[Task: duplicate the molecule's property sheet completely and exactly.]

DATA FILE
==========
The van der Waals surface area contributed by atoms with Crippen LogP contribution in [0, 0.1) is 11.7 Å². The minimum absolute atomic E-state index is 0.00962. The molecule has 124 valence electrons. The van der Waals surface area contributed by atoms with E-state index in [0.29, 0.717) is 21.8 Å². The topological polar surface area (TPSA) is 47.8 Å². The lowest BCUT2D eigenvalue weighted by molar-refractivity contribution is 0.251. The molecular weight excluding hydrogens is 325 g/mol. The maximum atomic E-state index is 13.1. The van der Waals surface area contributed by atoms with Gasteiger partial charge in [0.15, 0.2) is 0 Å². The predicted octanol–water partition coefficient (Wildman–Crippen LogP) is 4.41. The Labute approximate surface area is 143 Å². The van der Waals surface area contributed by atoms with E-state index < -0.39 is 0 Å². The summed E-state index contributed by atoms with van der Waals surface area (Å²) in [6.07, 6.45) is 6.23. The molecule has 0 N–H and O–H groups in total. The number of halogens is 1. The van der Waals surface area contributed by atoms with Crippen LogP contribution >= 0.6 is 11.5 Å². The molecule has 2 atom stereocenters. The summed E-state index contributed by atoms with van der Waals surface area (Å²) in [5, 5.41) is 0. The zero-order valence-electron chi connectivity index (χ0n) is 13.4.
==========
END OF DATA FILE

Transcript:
The van der Waals surface area contributed by atoms with Crippen LogP contribution in [0, 0.1) is 11.7 Å². The minimum absolute atomic E-state index is 0.00962. The molecule has 124 valence electrons. The van der Waals surface area contributed by atoms with E-state index in [0.29, 0.717) is 21.8 Å². The topological polar surface area (TPSA) is 47.8 Å². The lowest BCUT2D eigenvalue weighted by molar-refractivity contribution is 0.251. The molecular weight excluding hydrogens is 325 g/mol. The maximum atomic E-state index is 13.1. The van der Waals surface area contributed by atoms with Gasteiger partial charge in [0.15, 0.2) is 0 Å². The predicted octanol–water partition coefficient (Wildman–Crippen LogP) is 4.41. The Labute approximate surface area is 143 Å². The van der Waals surface area contributed by atoms with E-state index < -0.39 is 0 Å². The summed E-state index contributed by atoms with van der Waals surface area (Å²) in [6.07, 6.45) is 6.23. The molecule has 0 N–H and O–H groups in total. The number of halogens is 1. The van der Waals surface area contributed by atoms with Crippen LogP contribution >= 0.6 is 11.5 Å². The molecule has 2 atom stereocenters. The summed E-state index contributed by atoms with van der Waals surface area (Å²) in [5, 5.41) is 0. The zero-order valence-electron chi connectivity index (χ0n) is 13.4.